Former Marine Sees Life Turned Around by Christ

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Survey finds a mix of orthodox beliefs among Americans, shifting opinions
Judson Akin

When Judson Akin graduated from high school, he didn’t have much of a plan. He wasn’t going to college, and he didn’t have a trade. He didn’t feel like he had much to offer.

That is, until a recruiter from the Marine Corps sat down across from Akin and offered him something that to him sounded a lot like a calling — a warrior lifestyle.

“I didn’t skip a beat — I said, ‘Sign me up,’” he said.

Akin had grown up in church, walked the aisle as a little boy and rededicated his life as a teenager, but even so, he’ll tell you God wasn’t in the picture when he made that decision. It wasn’t about being a Marine for Jesus. He’d been hanging around with rowdy friends, and the pull of his own desires was stronger, he said.

“I feel like that was a crossroads where I could’ve stayed here and gotten back into church and been pulled back into God’s path, or I could go in this direction and it’s probably going to take me away from God’s path,” Akin said. “I chose that road.”

And he chose it without regret.

“From the second I went to boot camp, I realized that this is what I was made for, at least that’s the way it looked in my eyes,” Akin said. “I was very good at it. Everything came easy to me, and I loved every part of it. I decided at that point that being a Marine was what I was meant to do.”


It became a personal mission for Akin to be the best Marine he could be.

“I had ventured so far away from God’s path that there was no ‘what does God want from me’ — it was all about me and making a name for myself,” he said.

He went to Iraq first, then Afghanistan.


“During my second deployment to Afghanistan, I was so far off of God’s path that everything was about me,” Akin said. “I was selfish, arrogant, anything you can think of. I was angry, I was bitter, I was mean. Instead of having role models, I wanted to be the ultimate Marine.”

And just like that, two four-year enlistments had nearly passed, and it was time for him to enlist for a third — a no-brainer for Akin. Except that God intervened, he said.

Around that time, he made a few missteps that complicated his reenlistment. And if that wasn’t enough to seal the deal, he tore his Achilles tendon.

There was nowhere to go but home, and home he went with his wife and son — and no identity, he said.

“Being a Marine was literally the only thing I thought I was good at, so this was really tough for me — a hard pill to swallow,” Akin said. “I couldn’t figure out what I wanted to do, what I could do. I felt like a failure to my wife and son. It just ate at me, the mistakes I made. I felt like I had ruined my career.”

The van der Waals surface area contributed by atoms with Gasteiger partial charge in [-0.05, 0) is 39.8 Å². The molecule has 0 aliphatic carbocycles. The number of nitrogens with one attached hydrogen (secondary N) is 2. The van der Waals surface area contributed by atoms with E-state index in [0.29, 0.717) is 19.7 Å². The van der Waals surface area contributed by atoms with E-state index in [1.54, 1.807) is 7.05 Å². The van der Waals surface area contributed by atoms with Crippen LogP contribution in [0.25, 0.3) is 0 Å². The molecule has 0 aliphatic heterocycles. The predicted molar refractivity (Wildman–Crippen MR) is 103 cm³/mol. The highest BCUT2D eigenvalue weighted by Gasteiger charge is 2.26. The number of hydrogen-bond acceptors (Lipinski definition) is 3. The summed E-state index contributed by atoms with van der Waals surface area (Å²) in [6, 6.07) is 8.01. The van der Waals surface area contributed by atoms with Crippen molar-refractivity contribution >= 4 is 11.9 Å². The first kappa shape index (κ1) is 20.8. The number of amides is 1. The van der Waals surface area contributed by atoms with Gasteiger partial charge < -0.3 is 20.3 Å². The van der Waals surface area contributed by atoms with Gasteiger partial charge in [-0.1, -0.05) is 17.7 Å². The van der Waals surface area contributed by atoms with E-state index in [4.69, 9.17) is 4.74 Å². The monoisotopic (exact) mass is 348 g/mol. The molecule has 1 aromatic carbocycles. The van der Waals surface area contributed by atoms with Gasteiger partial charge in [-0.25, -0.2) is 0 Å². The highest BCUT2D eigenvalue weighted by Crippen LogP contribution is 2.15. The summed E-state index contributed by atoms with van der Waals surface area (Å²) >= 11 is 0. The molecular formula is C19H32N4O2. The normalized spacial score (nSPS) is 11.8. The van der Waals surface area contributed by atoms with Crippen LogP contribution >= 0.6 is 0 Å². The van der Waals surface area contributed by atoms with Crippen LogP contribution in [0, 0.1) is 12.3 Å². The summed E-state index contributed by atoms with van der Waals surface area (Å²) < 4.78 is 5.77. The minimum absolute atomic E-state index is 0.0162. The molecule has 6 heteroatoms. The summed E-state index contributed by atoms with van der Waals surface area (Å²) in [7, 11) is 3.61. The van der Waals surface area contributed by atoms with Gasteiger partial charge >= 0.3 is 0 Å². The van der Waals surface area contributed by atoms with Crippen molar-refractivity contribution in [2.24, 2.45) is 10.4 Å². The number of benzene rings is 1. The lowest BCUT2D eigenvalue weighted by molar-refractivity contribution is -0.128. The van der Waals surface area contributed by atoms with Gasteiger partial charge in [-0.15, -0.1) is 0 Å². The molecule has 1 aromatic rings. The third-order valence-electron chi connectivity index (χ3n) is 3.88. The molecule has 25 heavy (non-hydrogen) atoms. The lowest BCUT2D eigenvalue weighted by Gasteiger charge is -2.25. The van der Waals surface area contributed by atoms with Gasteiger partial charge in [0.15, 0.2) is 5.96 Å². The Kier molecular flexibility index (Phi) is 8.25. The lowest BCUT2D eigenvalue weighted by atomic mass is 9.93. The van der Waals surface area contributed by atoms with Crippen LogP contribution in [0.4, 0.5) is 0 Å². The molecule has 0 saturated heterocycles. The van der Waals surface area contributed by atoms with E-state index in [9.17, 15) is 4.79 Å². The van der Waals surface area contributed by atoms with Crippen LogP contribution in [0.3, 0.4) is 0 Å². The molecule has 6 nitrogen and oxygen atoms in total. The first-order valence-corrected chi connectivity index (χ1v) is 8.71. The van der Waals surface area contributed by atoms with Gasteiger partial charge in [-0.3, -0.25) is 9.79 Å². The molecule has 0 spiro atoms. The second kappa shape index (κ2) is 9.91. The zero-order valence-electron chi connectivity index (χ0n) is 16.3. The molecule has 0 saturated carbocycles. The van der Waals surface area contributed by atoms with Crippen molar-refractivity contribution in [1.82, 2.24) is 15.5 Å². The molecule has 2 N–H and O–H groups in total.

Depression set in, and after a while, Akin was struggling with thoughts of suicide. But at rock bottom, he finally did something that didn’t come naturally at all — he asked for help.

First, he told his wife, and she was able to get him some help through the medical community.

“If it wasn’t for her, I wouldn’t be here today, I don’t think,” he said.

And second, he went to visit Matt DeBord, pastor of First Baptist Church, Clanton. He had retraced his steps to the last place in his life where he felt true joy, and that wasn’t the Marines — it was church, he said.

“It was the only place I could think of to go,” Akin said. “Matt was the pastor there when I joined the Marines. When I walked in to talk to him, it was like a flood. A big load of it came off of me. I at least knew the right path now of where to put my burdens, struggles, where to place all this stuff. That was a crossroads.”


And this time, he chose the path that led straight to Jesus.

At first, Akin didn’t do it for himself — he did it for his son. He wanted to be there for his son and for him to be in church, even if Akin thought of himself as beyond redemption.

But over time, what Akin began to see was that God used every single part of his story to bring him to the place he is now.

“God causes all things to work together for good,” he said. “He will let your Achilles get snapped so that you’ll be on the right path and be doing His will.”

It’s a story Akin shares every time he gets an opportunity. He’s shared it with his church and with the youth group.

Chris Ferguson, minister of youth and missions at First, Clanton, said Akin is a great role model of faith for them.

“Judson is an amazing example of what happens when God steps into a man’s life and transforms him,” Ferguson said. “I didn’t know Judson in his military days. It’s hard to picture him the way he describes himself. Why? Because I see a man who loves Jesus and others. That is all God.”


Akin said he’d love to talk with others who are at the point he was and tell them to take a step in the direction of Jesus — to visit their pastor or knock on the door of a neighbor who has a strong faith.

“If you’re at your low point, what’s it going to hurt to go knock on a church’s door or reach out to somebody you know who is a believer? Just take that step,” Akin said.

-By Grace Thornton

The Alabama Baptist is an entity of the Alabama Baptist State Convention and is mailed into more than 55,000 homes, with a total readership of about 200,000. More than 3,000 subscribers receive the PDF edition each week, and many more engage the conversation on social media.

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